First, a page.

Enlow to Retire from Jumonville



Being in charge of all of the programming at Jumonville requires energy, patience, motivation, and a strong desire to serve the Lord. Ree Enlow has all of that in spades.

For over twenty-five years, Enlow has been planning, directing, counseling, and coordinating everything from programming, to risk management, to staff training at the camp. Though her official title is Director of Program Services, she also serves as the camp nurse, camp store manager, and Challenge Course manager. As if all of that isn’t enough, she’s also in charge of weekend staff and runs the annual HOPE Camp Program (Helping Overcome Problems Everyday).

 In August, 2015, Enlow will hang up the many hats she’s worn at the camp over the years and begin a new chapter in her life that has her getting married and moving out of state.

Before she leaves, however, Enlow has a lot of goodbyes to deliver, perhaps most notably to some of the HOPE camp participants who affectionately refer to her as Mama Ree.

“They told me that I was like mom and asked if they could call me that. I’m the old woman who lived in a shoe,” Enlow said referring to the nursery rhyme about a woman with a very large family.

Originally started as a three day camp for children with parents in the prison system, HOPE camp now serves a larger audience of at-risk children and runs for six and a half weeks throughout the summer with participants attending for one week at a time based on age. Enlow was one of the founders of the camp that offers kids an opportunity to grow spiritually, socially, and personally.

The title of Mama Ree may be honorary, but in many ways, Enlow she has served as a surrogate mother to the camp’s participants.

“In some kids’ lives, when they come to camp, they look for something to be stable, and I’m the only stable face that they know,” said Enlow.

The impact Enlow has had on the lives of these young people is significant.

“There are so many kids who have said to me that they appreciated the fact that I yelled at them because it showed them that someone cared,” Enlow said. “I believe in taking advantage of being ‘not the mom,’” she continued. “Sometimes, if you’re the mom, they block out what you’re saying. But I can say things to them like a parent and they hear it,” she said.

The campers aren’t the only ones who will miss Enlow when she leaves Jumonville. Larry Beatty, the camp’s president, is already feeling the weight of the responsibility of finding someone to replace her.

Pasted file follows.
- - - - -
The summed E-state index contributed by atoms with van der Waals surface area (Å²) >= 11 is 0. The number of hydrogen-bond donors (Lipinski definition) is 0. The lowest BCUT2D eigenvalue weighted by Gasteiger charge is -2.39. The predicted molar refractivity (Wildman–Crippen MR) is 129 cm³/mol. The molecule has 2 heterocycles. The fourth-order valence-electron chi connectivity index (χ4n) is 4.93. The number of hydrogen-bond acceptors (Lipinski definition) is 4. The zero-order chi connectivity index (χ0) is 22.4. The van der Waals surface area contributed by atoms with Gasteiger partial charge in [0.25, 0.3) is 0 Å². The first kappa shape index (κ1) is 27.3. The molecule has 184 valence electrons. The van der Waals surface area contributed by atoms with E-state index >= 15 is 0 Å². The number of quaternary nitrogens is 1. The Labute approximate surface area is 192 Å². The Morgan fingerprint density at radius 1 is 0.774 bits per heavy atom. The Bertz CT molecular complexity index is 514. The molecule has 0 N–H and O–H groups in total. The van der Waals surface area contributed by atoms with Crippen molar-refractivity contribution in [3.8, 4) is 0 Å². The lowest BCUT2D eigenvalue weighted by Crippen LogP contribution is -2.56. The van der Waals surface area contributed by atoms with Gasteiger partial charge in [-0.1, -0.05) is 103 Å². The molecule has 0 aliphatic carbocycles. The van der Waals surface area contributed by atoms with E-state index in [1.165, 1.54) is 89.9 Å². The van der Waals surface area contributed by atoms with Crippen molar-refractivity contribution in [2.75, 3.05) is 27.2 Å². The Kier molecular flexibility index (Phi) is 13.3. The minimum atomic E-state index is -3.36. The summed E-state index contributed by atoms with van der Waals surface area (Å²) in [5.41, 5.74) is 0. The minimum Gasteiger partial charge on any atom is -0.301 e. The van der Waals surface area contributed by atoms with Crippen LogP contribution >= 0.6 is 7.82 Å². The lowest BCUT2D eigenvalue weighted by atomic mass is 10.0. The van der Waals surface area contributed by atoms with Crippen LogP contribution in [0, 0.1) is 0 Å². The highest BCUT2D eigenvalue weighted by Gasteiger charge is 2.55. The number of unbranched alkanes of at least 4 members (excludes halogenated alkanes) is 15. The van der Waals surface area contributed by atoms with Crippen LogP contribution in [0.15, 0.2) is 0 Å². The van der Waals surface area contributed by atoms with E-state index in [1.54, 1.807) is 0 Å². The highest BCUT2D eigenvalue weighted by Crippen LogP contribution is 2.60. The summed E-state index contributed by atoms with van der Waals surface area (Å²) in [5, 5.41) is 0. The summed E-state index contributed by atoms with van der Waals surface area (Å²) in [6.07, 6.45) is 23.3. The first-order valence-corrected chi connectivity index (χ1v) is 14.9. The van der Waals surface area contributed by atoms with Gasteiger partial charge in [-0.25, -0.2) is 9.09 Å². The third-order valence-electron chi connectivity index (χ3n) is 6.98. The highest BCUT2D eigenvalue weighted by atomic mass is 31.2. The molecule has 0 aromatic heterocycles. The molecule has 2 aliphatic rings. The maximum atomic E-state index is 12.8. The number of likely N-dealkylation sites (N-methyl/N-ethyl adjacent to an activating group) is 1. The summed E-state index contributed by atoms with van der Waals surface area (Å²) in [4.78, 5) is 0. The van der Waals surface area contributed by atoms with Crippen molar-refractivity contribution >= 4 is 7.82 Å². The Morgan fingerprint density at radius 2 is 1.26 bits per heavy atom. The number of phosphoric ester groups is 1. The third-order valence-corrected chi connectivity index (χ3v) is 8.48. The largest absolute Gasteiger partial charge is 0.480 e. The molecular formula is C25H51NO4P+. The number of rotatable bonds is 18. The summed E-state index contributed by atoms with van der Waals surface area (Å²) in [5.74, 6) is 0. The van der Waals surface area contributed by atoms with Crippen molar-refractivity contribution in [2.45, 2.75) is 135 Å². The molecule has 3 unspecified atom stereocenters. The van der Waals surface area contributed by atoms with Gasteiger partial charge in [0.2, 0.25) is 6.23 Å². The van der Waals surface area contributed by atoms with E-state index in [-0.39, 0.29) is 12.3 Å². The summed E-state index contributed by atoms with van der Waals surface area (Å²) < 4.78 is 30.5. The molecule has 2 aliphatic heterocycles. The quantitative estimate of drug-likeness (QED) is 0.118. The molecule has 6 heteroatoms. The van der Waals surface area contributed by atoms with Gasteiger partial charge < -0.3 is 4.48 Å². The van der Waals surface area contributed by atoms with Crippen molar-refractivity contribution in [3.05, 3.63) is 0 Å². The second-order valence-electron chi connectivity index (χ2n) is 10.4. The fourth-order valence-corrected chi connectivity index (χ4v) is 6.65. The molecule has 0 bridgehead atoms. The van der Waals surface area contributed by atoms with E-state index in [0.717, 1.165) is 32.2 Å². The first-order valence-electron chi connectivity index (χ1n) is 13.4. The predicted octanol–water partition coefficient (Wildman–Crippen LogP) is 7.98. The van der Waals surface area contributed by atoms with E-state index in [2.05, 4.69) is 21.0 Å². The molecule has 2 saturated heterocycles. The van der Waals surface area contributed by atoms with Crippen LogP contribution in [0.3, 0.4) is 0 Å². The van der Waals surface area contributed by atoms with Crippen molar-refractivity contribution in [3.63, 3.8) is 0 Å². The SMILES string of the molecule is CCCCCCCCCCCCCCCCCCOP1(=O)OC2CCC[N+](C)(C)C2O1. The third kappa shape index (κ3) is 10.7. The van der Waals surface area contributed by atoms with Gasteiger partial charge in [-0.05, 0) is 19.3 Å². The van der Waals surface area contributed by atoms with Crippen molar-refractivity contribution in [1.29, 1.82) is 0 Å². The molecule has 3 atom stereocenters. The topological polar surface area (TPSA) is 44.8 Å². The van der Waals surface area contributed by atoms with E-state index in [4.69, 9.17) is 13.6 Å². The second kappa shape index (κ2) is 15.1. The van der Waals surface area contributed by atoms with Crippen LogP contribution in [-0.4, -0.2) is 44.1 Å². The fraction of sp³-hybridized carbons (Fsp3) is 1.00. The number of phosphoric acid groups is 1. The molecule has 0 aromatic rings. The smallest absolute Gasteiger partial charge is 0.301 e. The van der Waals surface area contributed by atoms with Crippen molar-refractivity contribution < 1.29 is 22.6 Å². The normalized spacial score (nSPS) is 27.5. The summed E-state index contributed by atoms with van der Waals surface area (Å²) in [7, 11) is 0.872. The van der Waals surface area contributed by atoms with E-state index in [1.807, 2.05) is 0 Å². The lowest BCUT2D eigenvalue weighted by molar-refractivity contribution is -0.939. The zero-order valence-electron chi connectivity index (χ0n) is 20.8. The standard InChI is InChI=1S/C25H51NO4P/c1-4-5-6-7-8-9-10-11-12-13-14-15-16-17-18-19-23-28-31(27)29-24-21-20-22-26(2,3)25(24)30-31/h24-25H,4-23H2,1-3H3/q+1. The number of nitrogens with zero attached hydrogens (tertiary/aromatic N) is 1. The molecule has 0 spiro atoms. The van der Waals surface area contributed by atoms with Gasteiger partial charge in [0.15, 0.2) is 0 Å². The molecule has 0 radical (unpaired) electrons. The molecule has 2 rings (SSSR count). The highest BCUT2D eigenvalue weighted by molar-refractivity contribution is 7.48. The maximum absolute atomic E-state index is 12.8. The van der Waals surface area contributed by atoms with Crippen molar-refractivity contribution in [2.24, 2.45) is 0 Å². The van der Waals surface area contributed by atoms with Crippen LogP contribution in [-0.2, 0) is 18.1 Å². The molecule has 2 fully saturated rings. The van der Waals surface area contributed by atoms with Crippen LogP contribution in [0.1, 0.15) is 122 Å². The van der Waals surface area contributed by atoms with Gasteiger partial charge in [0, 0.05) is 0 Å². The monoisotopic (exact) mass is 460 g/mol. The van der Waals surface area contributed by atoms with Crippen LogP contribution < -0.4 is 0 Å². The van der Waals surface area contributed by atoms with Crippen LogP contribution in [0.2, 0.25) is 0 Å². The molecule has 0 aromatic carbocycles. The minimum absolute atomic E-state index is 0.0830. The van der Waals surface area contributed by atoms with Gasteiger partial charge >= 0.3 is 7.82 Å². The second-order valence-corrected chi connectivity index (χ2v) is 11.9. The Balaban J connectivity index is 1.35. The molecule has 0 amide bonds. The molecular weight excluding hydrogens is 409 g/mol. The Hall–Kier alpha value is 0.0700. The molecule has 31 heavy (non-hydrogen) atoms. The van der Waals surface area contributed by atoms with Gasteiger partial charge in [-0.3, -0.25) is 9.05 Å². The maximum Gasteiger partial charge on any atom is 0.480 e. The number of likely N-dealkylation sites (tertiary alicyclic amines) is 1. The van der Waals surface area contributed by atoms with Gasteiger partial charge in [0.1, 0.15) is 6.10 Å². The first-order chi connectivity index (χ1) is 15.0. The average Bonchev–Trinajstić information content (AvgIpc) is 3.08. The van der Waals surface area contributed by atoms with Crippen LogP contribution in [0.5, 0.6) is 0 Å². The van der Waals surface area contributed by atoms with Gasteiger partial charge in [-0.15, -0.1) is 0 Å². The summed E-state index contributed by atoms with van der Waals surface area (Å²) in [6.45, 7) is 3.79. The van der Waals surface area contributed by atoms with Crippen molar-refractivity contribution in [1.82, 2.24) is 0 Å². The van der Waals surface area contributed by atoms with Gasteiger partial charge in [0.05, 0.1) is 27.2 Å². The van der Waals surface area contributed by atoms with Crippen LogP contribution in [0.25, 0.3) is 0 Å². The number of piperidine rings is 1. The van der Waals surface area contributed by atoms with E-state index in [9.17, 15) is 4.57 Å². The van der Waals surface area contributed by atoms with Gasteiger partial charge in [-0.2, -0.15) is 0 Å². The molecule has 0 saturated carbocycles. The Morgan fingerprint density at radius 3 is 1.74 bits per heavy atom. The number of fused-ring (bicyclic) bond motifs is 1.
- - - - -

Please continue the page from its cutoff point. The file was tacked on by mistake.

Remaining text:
“Whoever comes next will have some big shoes to fill,” said Beatty. “Ree coordinates the summer camping program, trains counselors and camping staff, leads worship services, deals with healthcare issues,” he said. “When you work at Jumonville, you don’t really work here. It’s a lifestyle and a calling. It’s a ministry position.”

In her twenty-five years at Jumonville, Enlow has compiled an impressive list of accomplishments.

“Her biggest legacy will be the Hope Camp Program and the passion she has for that program,” said Beatty. “Being able to see so many kids come in and have it transform their lives.”

It’s not just the campers whose lives have been impacted by Enlow, but also the camp staff.

“Many of the summer staff still keeps in touch with her,” Beatty said. “She’s become a lifelong friend and mentor.”

Enlow admits to being uncomfortable talking about herself, and takes no personal credit for what she’s accomplished.

“For twenty-five years I’ve done what I do to build a kingdom and not get attention,” she said. “The important part of my job is summer camps and to be able to spend time in training with college kids and be in ministry with them through the summer,” she said. “Every week we do an altar call on Wednesday, and we’ve had a phenomenal number of kids make a first time commitment to God. God is at work here.”

When asked how she wants to be remembered at the camp, Enlow said she hopes her legacy is that she did all things to the glory and honor of God.

“Things may change when I’m not here, but the bottom line is, ‘Was God glorified in everything I did?’ That is more important to me than I can ever begin to tell you.”

Jumonville is seeking to fill Enlows's position with a new staffer this spring. For more information, visit Jumonville's site.


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